By: Melanie Diaz, Research Associate at the Council on Hemispheric Affairs
In the face of rising global temperatures, glacial retreat, and ocean acidification, sustainable development of renewable resources has become more important than ever before. However, recent advancements in solar energy could potentially lead to a solution that would feature the role of Latin American countries. According to GTM Research, a division of Greentech Media, the solar photovoltaic (PV) market in Latin America grew 370 percent in 2014, due to 625 megawatts (MW) worth of installations developed throughout the region during the year. Latin America is the “fastest-growing solar market in history”. This rate even surpasses the entire European solar market growth rate of 60 percent between 2007 and 2011.
In the face of global warming, the region’s countries have begun to look toward solar energy to improve energy security and environmental health. This turn toward solar energy is a good option for Latin American countries considering that a majority of the region falls along the equatorial line, giving it access to a great deal of the world’s sunlight. In 2013, GTM Research had predicted that the Latin American solar market could grow 66 percent annually. But with the 370 percent increase in 2014, it seems that the area can harvest even more solar energy than even experts previously expected. While countries like Chile, Mexico, and Brazil have become regional leaders in solar energy, they are not the only crucial players. Smaller countries, such as Uruguay, Peru, and Costa Rica, have also boasted notable rates in renewable energy.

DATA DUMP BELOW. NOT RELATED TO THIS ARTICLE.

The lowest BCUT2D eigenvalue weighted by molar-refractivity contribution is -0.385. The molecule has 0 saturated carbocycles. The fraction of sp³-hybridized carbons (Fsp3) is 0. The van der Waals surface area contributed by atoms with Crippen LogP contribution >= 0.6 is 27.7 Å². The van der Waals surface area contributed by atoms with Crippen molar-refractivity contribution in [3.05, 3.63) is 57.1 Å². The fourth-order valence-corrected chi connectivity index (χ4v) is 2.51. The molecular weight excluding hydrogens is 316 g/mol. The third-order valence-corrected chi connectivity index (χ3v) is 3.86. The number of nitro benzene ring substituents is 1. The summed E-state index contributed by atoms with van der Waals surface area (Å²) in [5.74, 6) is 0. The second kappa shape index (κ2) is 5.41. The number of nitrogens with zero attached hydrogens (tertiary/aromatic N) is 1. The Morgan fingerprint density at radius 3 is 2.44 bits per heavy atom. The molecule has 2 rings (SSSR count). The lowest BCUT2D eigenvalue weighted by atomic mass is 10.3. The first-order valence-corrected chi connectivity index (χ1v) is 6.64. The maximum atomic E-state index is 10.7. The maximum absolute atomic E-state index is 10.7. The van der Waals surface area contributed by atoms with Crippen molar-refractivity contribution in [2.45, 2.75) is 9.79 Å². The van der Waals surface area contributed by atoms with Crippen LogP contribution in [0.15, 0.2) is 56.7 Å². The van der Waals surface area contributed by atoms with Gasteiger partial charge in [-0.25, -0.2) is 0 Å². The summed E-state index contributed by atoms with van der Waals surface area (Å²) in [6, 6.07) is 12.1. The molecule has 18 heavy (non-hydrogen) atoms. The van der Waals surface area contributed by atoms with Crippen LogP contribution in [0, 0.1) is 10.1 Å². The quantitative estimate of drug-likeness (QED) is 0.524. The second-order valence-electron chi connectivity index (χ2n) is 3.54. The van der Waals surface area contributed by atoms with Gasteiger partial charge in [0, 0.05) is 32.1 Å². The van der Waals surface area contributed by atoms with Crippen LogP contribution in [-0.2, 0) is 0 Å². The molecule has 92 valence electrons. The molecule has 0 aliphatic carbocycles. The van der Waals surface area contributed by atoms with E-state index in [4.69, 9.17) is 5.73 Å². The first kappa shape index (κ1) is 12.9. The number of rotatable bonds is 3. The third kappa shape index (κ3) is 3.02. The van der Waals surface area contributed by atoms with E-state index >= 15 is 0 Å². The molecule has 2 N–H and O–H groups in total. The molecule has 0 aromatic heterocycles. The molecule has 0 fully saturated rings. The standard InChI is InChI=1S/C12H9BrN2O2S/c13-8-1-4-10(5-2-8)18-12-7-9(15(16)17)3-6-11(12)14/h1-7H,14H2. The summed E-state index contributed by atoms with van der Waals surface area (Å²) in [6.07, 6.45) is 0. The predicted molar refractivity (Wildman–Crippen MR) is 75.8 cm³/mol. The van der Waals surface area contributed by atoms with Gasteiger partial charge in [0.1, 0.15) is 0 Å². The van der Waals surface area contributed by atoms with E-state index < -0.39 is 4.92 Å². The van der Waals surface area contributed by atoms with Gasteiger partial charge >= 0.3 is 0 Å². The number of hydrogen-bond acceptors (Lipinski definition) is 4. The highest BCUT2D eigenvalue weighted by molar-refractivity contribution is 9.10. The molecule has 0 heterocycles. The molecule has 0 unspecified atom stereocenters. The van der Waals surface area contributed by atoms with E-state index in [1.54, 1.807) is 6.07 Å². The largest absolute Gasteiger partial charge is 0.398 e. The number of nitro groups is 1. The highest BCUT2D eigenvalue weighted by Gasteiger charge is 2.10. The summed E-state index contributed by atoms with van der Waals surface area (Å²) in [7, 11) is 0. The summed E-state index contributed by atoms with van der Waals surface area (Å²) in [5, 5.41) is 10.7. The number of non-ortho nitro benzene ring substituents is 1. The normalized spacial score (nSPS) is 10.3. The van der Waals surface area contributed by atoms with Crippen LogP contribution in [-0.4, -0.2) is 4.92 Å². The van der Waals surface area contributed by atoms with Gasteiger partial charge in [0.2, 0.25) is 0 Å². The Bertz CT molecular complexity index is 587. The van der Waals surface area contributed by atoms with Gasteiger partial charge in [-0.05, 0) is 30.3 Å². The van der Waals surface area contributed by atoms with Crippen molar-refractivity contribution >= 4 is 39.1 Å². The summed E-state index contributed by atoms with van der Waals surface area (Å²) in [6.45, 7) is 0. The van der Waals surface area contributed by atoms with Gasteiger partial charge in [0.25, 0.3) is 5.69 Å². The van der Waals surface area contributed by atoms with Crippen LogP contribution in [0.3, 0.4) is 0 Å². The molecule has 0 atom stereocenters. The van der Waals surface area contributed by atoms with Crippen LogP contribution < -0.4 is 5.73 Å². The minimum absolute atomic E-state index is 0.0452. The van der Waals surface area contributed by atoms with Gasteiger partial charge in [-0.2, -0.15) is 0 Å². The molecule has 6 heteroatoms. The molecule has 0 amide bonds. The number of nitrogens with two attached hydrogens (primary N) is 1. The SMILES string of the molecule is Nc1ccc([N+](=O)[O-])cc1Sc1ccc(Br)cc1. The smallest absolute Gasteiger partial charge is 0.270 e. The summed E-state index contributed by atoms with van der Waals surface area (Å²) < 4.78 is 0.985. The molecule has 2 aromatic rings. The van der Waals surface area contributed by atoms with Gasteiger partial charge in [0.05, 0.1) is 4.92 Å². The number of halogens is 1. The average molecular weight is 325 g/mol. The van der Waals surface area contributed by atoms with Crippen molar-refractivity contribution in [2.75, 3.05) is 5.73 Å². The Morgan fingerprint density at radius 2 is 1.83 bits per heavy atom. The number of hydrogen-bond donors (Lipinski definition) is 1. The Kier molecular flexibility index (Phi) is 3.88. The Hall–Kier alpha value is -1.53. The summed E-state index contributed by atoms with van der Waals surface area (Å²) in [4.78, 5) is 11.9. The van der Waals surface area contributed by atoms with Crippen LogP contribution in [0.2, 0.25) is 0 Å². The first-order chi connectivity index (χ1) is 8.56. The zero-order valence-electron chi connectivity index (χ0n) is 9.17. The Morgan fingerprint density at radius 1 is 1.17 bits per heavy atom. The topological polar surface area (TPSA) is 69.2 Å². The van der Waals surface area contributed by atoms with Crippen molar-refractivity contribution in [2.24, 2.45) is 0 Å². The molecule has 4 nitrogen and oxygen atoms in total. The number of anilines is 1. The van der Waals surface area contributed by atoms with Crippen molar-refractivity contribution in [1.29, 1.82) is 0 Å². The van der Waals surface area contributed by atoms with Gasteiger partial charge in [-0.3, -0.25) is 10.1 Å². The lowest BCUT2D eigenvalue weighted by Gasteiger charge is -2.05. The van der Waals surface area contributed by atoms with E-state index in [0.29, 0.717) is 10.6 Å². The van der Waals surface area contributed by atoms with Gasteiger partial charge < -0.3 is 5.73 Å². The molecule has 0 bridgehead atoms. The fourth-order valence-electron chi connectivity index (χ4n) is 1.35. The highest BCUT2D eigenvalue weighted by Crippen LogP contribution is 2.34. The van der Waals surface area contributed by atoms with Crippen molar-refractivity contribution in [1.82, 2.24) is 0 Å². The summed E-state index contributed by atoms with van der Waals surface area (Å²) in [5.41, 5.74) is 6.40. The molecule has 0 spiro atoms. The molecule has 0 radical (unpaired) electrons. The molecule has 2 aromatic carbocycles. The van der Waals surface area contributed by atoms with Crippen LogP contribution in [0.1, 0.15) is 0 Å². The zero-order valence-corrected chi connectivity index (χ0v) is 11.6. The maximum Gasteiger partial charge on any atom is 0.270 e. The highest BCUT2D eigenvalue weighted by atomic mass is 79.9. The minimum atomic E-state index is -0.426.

But Why Solar Energy?
Solar energy is perhaps the most expeditious solution to help Latin America in its quest for energy security. The production of solar energy does not release the toxic pollutants or dangerous emissions.
A primary issue with solar power is that solar plants require large amounts of land space, however large solar plants be built in areas with poor soil, in order to limit their negative impact on Latin America’s agricultural business. Furthermore, small solar power installations could be built on limited commercial and/or private building sites, further limiting the negative effect of solar energy plants on agricultural lands.
A second major concern is the large quantity of water necessary for the cooling system process at solar plants. One solution to this issue, however, is dry-cooling, a technique that uses air instead of water to lower plant temperatures.
While there may be manufacturing and storage issues associated with solar power, the repercussions of other renewable energy sources can have far greater consequences.
For more information: http://www.coha.org/solar-energy-lights-up-in-latin-america/